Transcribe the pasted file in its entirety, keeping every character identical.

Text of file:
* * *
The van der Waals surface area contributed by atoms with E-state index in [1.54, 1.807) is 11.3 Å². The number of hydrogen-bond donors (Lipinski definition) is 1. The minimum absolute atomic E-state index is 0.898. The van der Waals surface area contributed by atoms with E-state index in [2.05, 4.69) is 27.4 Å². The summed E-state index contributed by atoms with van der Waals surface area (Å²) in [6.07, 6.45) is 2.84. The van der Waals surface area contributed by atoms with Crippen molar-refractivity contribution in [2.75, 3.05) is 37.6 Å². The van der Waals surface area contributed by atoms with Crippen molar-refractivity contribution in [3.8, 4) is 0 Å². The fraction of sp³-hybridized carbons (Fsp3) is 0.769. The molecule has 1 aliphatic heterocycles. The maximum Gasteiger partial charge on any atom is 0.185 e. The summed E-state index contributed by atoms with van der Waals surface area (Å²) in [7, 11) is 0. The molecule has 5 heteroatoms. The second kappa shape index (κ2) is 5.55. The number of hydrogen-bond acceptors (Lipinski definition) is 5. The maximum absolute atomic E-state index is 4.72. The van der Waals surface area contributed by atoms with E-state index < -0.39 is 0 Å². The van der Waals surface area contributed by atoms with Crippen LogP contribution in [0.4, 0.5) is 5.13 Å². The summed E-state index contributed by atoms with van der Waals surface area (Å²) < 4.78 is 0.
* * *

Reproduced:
The van der Waals surface area contributed by atoms with E-state index in [1.54, 1.807) is 11.3 Å². The number of hydrogen-bond donors (Lipinski definition) is 1. The minimum absolute atomic E-state index is 0.898. The van der Waals surface area contributed by atoms with E-state index in [2.05, 4.69) is 27.4 Å². The summed E-state index contributed by atoms with van der Waals surface area (Å²) in [6.07, 6.45) is 2.84. The van der Waals surface area contributed by atoms with Crippen molar-refractivity contribution in [2.75, 3.05) is 37.6 Å². The van der Waals surface area contributed by atoms with Crippen molar-refractivity contribution in [3.8, 4) is 0 Å². The fraction of sp³-hybridized carbons (Fsp3) is 0.769. The molecule has 1 aliphatic heterocycles. The maximum Gasteiger partial charge on any atom is 0.185 e. The summed E-state index contributed by atoms with van der Waals surface area (Å²) in [7, 11) is 0. The molecule has 5 heteroatoms. The second kappa shape index (κ2) is 5.55. The number of hydrogen-bond acceptors (Lipinski definition) is 5. The maximum absolute atomic E-state index is 4.72. The van der Waals surface area contributed by atoms with E-state index < -0.39 is 0 Å². The van der Waals surface area contributed by atoms with Crippen LogP contribution in [0.4, 0.5) is 5.13 Å². The summed E-state index contributed by atoms with van der Waals surface area (Å²) < 4.78 is 0.